Re: Tip march 10

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Lucius Lamar Hilley III writes:

> To designate valid values that you might change instead of
> coding each value directly to the if statements like
> if c = '8' then--use for up
> elsif c = '2' then--use for down
> elsif c = '4' then--use for left
> elsif c = '6' then --use for right
> end if
> found = find(c, s)
> --this will also speed the checking by making sure it
> --was valid/found first.
> if found then
>     --found tells where c was found.
>   if found = 1 then--use for up
>   elsif found = 2 then--use for down
>   elsif found = 3 then--use for left
>   elsif found = 4 then --use for right
>   end if
> end if

Um... you're kidding, right? It seems to me that replacing the hard coded
values (which at least have intrinsic meaning) with arbitrary index values
(which are therefore meaningless) is far less maintainable, and much more
prone to error.

You've simply replaced one type of hard-coded information (key codes) with
another (index position). If you added an item into that list of key codes
(other than at the tail), all your code *breaks*.

Wouldn't a more you want to use symbolic constants, such as:

   validKeys = { UP, DOWN, LEFT, RIGHT }
   if find( key, validKeys ) then
      if key = UP then--use for up
      elsif key = DOWN then--use for down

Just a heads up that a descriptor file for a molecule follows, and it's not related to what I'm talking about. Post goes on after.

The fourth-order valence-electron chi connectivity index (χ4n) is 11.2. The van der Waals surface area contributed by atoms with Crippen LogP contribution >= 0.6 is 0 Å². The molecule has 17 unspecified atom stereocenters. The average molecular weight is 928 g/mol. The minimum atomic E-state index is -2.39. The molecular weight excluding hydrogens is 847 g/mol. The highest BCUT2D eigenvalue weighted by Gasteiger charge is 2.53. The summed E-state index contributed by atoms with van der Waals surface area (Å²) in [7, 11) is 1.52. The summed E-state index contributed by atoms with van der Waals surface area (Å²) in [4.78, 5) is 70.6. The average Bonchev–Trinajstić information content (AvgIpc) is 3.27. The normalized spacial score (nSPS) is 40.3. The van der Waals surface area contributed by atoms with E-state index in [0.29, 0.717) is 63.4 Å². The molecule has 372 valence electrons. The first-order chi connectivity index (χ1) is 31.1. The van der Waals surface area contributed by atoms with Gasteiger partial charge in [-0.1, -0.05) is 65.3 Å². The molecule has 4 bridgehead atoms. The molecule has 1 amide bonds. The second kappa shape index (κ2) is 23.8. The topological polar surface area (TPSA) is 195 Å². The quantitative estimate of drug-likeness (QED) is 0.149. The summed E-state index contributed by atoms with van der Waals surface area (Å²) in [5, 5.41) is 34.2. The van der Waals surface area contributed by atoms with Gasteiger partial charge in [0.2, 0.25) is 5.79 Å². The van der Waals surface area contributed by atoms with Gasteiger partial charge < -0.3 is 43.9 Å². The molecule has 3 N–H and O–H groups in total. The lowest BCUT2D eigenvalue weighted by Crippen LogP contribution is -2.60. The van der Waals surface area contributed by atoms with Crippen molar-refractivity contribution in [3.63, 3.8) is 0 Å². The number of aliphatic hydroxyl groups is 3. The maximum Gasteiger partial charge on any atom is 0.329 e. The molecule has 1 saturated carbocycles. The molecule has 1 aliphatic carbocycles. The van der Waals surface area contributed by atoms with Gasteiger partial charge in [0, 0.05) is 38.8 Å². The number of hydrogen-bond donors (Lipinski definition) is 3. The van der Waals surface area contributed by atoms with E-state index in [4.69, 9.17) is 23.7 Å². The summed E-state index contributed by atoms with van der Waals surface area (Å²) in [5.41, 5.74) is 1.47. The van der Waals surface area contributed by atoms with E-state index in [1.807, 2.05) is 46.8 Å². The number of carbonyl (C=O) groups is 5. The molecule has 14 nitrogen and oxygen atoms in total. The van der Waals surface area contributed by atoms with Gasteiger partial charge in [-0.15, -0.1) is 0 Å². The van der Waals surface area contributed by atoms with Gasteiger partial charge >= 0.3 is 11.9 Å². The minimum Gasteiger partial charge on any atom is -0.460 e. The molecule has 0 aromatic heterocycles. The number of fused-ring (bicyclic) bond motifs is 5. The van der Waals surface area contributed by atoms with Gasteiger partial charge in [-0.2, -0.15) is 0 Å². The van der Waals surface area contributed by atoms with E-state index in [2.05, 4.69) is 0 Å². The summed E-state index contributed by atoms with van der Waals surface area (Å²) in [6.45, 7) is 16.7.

elsif key = LEFT then--use for left
      elsif key = RIGHT then --use for right
   end if

If the range is large, and there are a lot of items, you can do what Robert
does in the syntax coloring code: set up a sequence the size of the range,
and fill it with values. For example:

   repeat validKeys( 0, 256 ) -- all values are initially false
   validKeys[UP] = 1          -- up is valid
   validKeys[DOWN] = 1        -- down is valid
   validKeys[LEFT] = 1        -- left is valid
   validKeys[RIGHT] = 1       -- right is valid

He also does a real neat trick, setting a full range:

   validKeys['a'..'z'] = 1    -- 'a' through 'z' are valid

You can then use the value you are testing as an index into the sequence:

   if validKeys[key] then

This technique becomes even more useful if you have values other than true
or false (for example, the syntax coloring code returns the class of the
character). Back when I was a FORTH coder, we used to build arrays and poke
them with jump addresses instead of using CASE statements. Given a value,
you would use it as an index, grab the address from the table, and jump. Of
course, you pray you never get an index that exceeds the table bounds...

Just a suggestion.

 -- David Cuny

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